The Verge’s Derter Bohn speculating on Twitter’s move from the “Social Networking” category to the “News” category in the iOS App Store.
Except you can't help but notice that switching from social to news is a fine way to get your icon to not constantly and consistently appear underneath anywhere between one and three Facebook apps: Facebook, Messenger, and WhatsApp. That can't be fun, day after day.
And so Twitter noped out of the whole category. And I imagine it's not just because it wants to be at the top of a list somewhere, but because it's tired of being compared to Facebook. It'll never catch up in the user numbers game, so it decided to play something else. Twitter wants the comparison to Facebook to stop being one-to-one, and instead be apples and oranges.
I wonder if this is shift in philosophy based on how Twitter sees people using their app. It seems like their strategy is becoming based around the idea of being a live-moment and breaking news type of network.
via Twitter doesn't want to be a 'Social Networking' app anymore | The Verge
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Welcome to Episode 55 of the Ask Darrel podcast. On this episode I’m going to talk to you about why we don’t have an app.
I love mobile apps, however in 2013 after doing some research, we got rid of our church mobile app. Listen to this episode as I outline my reasons for doing it, and why we have yet to build a new one.
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It is increasingly clear that there are two types of social apps: one is the phone book, and one is the phone. The phone book is incredibly valuable: it connects you to anyone, whether they be a personal friend, an acquaintance, or a business. The social phone book, though, goes much further: it allows the creation of ad hoc groups for an event or network, it is continually updated with the status of anyone you may know or wish to know, and it even provides an unlimited supply of entertaining professionally produced content whenever you feel the slightest bit bored.
The phone, on the other hand, is personal: it is about communication between you and someone you purposely reach out to. True, telemarketing calls can happen, but they are annoying and often dismissed. The phone is simply about the conversation that is happening right now, one that will be gone the moment you hang up.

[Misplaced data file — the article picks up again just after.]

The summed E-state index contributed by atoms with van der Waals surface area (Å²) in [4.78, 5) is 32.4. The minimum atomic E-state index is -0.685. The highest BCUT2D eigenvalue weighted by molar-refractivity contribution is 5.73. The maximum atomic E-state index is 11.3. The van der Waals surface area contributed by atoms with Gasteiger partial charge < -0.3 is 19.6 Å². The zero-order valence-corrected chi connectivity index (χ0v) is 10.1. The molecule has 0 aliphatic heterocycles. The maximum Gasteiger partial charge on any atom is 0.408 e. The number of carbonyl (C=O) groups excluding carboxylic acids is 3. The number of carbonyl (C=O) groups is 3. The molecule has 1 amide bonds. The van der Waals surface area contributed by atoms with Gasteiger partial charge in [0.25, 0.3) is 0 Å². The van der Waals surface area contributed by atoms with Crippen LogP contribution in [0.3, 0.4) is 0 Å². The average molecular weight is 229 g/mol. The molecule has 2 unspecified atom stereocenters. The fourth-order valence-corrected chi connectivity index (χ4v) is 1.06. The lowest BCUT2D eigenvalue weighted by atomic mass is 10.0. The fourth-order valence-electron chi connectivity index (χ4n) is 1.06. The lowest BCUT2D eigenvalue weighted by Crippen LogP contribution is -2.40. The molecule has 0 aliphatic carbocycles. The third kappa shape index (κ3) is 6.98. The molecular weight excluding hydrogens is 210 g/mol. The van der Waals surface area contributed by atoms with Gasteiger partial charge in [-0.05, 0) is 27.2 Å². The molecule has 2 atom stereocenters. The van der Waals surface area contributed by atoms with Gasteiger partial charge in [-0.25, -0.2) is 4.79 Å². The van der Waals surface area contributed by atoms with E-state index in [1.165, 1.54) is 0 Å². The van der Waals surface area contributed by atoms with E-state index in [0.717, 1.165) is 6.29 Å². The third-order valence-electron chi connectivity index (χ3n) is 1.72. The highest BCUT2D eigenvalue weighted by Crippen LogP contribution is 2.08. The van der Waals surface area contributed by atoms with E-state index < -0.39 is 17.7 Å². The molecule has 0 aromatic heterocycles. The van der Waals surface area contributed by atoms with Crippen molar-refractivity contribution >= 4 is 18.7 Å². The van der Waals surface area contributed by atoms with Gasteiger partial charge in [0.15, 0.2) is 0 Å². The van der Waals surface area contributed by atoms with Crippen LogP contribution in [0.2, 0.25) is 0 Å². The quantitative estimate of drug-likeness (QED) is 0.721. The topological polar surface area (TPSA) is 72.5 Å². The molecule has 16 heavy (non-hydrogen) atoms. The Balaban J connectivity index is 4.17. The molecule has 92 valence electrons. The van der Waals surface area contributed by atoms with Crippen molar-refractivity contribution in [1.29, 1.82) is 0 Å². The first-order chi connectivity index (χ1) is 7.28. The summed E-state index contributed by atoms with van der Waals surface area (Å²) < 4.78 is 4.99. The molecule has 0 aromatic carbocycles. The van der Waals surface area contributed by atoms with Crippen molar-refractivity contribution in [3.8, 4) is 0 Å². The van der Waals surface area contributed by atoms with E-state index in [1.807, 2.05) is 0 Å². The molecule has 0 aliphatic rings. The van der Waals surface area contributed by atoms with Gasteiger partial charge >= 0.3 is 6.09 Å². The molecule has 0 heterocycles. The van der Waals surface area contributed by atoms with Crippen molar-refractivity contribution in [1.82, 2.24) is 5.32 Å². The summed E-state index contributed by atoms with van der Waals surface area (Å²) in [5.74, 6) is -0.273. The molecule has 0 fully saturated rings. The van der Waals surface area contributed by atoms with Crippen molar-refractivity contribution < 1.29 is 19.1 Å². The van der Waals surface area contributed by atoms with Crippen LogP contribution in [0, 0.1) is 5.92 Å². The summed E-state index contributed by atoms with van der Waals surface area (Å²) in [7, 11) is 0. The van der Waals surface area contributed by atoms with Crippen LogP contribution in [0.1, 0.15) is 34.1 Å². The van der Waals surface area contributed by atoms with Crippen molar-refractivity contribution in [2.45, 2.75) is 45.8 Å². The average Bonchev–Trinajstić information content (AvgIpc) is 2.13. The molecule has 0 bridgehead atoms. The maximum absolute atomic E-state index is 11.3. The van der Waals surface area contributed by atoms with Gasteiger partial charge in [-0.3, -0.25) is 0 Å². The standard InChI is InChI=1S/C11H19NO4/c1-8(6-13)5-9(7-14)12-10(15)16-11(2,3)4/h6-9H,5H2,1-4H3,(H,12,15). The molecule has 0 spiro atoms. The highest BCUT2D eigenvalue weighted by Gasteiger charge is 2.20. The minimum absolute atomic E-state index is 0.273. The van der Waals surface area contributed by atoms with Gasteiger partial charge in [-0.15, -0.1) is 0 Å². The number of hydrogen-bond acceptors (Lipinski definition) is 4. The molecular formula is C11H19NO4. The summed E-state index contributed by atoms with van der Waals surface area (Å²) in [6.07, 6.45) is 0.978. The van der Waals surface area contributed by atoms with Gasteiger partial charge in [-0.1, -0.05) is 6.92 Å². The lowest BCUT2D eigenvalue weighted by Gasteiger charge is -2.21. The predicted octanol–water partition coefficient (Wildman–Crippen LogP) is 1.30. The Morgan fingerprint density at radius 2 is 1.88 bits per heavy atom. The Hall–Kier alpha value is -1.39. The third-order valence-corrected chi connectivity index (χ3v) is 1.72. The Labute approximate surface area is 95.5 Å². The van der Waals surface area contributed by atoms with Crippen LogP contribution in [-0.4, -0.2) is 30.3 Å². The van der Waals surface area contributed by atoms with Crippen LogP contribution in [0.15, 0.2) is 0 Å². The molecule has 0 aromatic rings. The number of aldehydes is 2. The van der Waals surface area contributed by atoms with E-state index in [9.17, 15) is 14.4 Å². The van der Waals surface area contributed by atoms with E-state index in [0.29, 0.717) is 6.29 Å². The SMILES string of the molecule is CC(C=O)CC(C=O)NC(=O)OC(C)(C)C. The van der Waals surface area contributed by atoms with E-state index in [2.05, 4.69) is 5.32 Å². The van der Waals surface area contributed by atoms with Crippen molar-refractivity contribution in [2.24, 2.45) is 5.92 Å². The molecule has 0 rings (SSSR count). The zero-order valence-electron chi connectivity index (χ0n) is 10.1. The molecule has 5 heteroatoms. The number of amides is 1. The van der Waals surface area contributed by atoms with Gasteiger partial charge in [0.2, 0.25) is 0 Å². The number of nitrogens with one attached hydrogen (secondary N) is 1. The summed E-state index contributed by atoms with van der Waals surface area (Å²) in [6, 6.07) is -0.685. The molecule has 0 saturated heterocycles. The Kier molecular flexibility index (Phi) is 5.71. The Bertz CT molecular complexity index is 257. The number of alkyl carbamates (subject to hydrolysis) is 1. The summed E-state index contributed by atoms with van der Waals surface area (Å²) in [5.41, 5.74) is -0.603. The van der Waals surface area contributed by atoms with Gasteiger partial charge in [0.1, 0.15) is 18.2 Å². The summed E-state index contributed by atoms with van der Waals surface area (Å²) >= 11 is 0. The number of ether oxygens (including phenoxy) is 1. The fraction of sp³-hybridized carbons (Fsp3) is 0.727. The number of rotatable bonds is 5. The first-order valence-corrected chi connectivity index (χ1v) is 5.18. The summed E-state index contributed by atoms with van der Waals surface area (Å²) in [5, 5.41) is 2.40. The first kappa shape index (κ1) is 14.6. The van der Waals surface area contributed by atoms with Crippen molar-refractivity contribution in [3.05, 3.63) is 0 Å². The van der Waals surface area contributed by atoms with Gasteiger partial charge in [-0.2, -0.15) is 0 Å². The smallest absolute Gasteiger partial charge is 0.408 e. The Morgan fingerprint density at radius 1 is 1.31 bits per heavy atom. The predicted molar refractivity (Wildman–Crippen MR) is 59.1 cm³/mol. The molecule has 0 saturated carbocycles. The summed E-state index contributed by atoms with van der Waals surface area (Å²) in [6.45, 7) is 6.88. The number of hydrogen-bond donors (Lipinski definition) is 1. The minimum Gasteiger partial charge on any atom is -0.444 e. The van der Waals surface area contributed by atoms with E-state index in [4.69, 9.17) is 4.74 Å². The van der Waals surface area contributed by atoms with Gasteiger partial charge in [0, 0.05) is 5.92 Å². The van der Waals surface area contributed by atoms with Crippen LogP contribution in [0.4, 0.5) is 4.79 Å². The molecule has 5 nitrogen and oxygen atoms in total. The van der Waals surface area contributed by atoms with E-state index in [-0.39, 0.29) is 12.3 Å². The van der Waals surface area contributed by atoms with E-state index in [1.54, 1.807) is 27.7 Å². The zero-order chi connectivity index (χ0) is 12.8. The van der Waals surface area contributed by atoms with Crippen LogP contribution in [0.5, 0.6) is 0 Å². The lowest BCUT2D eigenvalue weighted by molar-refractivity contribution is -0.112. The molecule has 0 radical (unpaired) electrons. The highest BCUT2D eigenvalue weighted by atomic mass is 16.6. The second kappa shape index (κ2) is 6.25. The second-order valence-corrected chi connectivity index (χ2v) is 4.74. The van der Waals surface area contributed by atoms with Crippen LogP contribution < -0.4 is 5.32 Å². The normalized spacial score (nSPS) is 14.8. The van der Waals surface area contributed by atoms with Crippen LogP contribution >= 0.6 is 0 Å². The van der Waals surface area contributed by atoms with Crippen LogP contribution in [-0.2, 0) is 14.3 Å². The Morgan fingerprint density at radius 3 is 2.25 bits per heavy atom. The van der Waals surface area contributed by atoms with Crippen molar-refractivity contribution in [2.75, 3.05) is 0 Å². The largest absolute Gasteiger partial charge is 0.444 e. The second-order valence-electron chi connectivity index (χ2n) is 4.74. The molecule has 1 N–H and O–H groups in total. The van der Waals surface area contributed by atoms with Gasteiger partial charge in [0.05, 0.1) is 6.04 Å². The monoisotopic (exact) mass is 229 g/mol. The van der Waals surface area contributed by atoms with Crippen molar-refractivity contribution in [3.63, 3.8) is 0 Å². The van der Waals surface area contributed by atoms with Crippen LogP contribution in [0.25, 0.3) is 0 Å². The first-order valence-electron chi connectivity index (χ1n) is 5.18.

In the U.S. the phone book is Facebook and the phone is Snapchat;
Great explanation on the difference between Facebook and one to one networks like Snapchat.
via Facebook, Phones, and Phonebooks – Stratechery by Ben Thompson
Instead, Facebook’s 1.6 billion users are posting more news and information from other websites. As Facebook ages, users may have more than a decade’s worth of acquaintances added as friends. People may not always feel comfortable checking into a local bar or sharing an anecdote from their lives, knowing these updates may not be relevant to all their connections.
According to one of the people familiar with the situation, Facebook employees working on the problem have a term for this decline in intimacy: “context collapse.” Personal sharing has shifted to smaller audiences on Snapchat, Facebook’s Instagram and other messaging services.
I’ve only used Facebook as newsreader-like service for news updates from different services and brands (plus the Church Communications Group). I’ve always thought that Facebook served as a great phonebook but there was too much going on visually to really build relationships. I think they’re numbers are starting to reflect that.
via Facebook Wants You to Post More About Yourself – Bloomberg
Welcome to Episode 55 of the Ask Darrel podcast. On this episode we’re talking about how to spot bad advice on social media.
There’s a lot content out there that claims to be the authority on social media. How do you spot the good advice from the bad? In this episode, I’ll give a framework to help you determine how to separate the good from the bad.
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Welcome to Episode 53 of the Ask Darrel podcast. On this episode we’re talking about how to maintain consistency across all ministries when it comes to social media.
Listener Megan Sims has fantastic question on how deal with ministries when they’re creating their own social media. While you want ministries to create and publish their own content, if you’re not careful things can go awry.
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